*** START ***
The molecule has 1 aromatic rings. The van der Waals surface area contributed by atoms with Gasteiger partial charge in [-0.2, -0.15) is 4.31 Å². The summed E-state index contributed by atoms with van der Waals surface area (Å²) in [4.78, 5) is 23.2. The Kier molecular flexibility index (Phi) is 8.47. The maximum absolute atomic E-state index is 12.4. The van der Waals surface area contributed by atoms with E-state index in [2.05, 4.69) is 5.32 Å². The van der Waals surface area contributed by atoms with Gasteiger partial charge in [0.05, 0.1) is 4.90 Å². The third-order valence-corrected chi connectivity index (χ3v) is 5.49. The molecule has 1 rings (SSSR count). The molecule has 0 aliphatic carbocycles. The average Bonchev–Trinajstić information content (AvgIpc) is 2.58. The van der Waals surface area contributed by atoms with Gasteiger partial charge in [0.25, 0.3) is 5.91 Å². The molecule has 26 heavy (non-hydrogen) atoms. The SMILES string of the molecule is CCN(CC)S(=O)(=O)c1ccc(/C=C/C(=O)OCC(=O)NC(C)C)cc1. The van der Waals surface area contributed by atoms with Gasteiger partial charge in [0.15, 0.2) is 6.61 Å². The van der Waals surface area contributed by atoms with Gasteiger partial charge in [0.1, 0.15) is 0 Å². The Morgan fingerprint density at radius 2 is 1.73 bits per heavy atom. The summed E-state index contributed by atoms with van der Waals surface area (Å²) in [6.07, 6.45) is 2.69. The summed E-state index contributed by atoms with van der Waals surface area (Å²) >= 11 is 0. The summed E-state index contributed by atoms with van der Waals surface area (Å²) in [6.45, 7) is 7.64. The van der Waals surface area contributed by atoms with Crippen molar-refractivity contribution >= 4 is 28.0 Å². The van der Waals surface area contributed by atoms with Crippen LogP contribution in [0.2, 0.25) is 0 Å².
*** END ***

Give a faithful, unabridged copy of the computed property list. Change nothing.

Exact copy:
The molecule has 1 aromatic rings. The van der Waals surface area contributed by atoms with Gasteiger partial charge in [-0.2, -0.15) is 4.31 Å². The summed E-state index contributed by atoms with van der Waals surface area (Å²) in [4.78, 5) is 23.2. The Kier molecular flexibility index (Phi) is 8.47. The maximum absolute atomic E-state index is 12.4. The van der Waals surface area contributed by atoms with E-state index in [2.05, 4.69) is 5.32 Å². The van der Waals surface area contributed by atoms with Gasteiger partial charge in [0.05, 0.1) is 4.90 Å². The third-order valence-corrected chi connectivity index (χ3v) is 5.49. The molecule has 1 rings (SSSR count). The molecule has 0 aliphatic carbocycles. The average Bonchev–Trinajstić information content (AvgIpc) is 2.58. The van der Waals surface area contributed by atoms with Gasteiger partial charge in [0.25, 0.3) is 5.91 Å². The molecule has 26 heavy (non-hydrogen) atoms. The SMILES string of the molecule is CCN(CC)S(=O)(=O)c1ccc(/C=C/C(=O)OCC(=O)NC(C)C)cc1. The van der Waals surface area contributed by atoms with Gasteiger partial charge in [0.15, 0.2) is 6.61 Å². The van der Waals surface area contributed by atoms with Gasteiger partial charge in [0.1, 0.15) is 0 Å². The Morgan fingerprint density at radius 2 is 1.73 bits per heavy atom. The summed E-state index contributed by atoms with van der Waals surface area (Å²) in [6.07, 6.45) is 2.69. The summed E-state index contributed by atoms with van der Waals surface area (Å²) >= 11 is 0. The summed E-state index contributed by atoms with van der Waals surface area (Å²) in [6.45, 7) is 7.64. The van der Waals surface area contributed by atoms with Crippen molar-refractivity contribution >= 4 is 28.0 Å². The van der Waals surface area contributed by atoms with Crippen LogP contribution in [0.2, 0.25) is 0 Å².